Service NSW was the victim of a cyber attack last month after being targeted by a phishing campaign.
The government department confirmed the incident on Thursday following an investigation that began on 22 April when the breach was discovered.
Investigations determined that 47 staff accounts were accessed in the attack.
CEO of Service NSW, Damon Rees, was apologetic about the incident.
“Cyber security is incredibly important and we’re very sorry that we haven’t been able to successfully protect our customers against this complex attack,” Rees said in a statement.
“We are now working as quickly as possible to confirm the scope of this attack on the personal information of our customers.”
Reece offered reassurances that the bad actors only reached data contained in those 47 staff email accounts and would not have accessed MyServiceNSW account data.
“We are now confident the criminal access was limited to the content of those email accounts, which are related to transactions over the phone or over-the-counter at a Service NSW Centre,” Rees said.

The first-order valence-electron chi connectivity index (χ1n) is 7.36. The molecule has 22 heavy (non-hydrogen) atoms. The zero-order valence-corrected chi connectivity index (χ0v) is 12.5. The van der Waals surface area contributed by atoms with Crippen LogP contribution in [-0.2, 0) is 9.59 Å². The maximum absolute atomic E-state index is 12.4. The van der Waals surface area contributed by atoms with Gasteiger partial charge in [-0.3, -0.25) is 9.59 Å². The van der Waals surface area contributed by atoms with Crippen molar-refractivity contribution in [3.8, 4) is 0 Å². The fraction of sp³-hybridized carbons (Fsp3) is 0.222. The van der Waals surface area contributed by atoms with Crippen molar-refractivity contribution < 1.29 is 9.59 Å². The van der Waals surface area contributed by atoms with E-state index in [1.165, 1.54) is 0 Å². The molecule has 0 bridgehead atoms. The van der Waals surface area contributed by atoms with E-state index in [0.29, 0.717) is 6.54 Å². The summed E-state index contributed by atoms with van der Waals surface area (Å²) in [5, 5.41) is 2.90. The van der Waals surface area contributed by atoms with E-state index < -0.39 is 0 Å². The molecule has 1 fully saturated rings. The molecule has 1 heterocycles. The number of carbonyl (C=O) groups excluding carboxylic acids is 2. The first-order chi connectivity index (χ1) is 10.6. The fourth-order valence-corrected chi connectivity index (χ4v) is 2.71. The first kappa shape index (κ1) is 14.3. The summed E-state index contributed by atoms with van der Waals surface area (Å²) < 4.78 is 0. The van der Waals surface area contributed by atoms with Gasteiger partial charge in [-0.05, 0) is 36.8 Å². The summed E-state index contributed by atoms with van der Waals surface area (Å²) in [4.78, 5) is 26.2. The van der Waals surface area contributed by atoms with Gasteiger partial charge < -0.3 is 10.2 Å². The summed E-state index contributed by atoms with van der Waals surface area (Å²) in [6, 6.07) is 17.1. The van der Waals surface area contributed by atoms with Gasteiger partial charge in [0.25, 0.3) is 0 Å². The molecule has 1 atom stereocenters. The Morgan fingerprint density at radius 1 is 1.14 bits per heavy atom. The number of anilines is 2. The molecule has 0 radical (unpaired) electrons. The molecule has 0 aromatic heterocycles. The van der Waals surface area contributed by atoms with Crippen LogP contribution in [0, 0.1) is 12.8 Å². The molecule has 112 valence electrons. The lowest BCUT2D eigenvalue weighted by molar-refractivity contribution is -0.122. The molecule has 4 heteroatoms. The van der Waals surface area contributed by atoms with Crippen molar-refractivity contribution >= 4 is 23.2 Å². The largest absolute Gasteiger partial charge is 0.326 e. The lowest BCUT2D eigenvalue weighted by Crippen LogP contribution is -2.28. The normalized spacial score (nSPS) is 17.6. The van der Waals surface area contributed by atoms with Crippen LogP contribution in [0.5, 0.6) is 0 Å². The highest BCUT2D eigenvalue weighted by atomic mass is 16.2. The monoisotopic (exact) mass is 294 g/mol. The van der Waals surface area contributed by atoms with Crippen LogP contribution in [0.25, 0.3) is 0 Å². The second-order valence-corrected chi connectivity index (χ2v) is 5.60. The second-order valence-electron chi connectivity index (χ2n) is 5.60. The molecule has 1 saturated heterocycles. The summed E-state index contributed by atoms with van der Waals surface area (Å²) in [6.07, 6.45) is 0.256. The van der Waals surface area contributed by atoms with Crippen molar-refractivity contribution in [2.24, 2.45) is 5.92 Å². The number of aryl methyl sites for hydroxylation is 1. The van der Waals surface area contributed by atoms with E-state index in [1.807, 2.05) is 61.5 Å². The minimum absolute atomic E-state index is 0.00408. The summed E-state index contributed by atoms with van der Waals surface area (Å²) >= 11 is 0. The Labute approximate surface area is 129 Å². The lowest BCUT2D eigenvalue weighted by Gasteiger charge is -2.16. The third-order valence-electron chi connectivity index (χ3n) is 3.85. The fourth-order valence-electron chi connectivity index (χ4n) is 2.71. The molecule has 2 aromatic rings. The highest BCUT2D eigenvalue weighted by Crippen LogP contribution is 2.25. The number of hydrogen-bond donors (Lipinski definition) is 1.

“We are going to do everything we possibly can to help customers who have been affected by this. We’ve established a dedicated team to offer help to affected customers.
“Service NSW will contact customers who we determine have been affected by this criminal attack.
“This is a very complex issue and the analysis and investigation are both ongoing.”
Service NSW recommends people who have experienced suspicious online activity review their existing accounts, reset passwords and PINs, delete suspicious emails or texts, and be cautious about giving personal information over the internet.
Service NSW operates government services and transactions relating to public transport; births, deaths and marriages; housing; and the NSW Police.
Last year, Service NSW introduced a digital driver’s license which works through a ServiceNSW app tied to the user’s MyServiceNSW account.
The digital ID can be presented to police officers, licensed venues, and retailers as a form identification.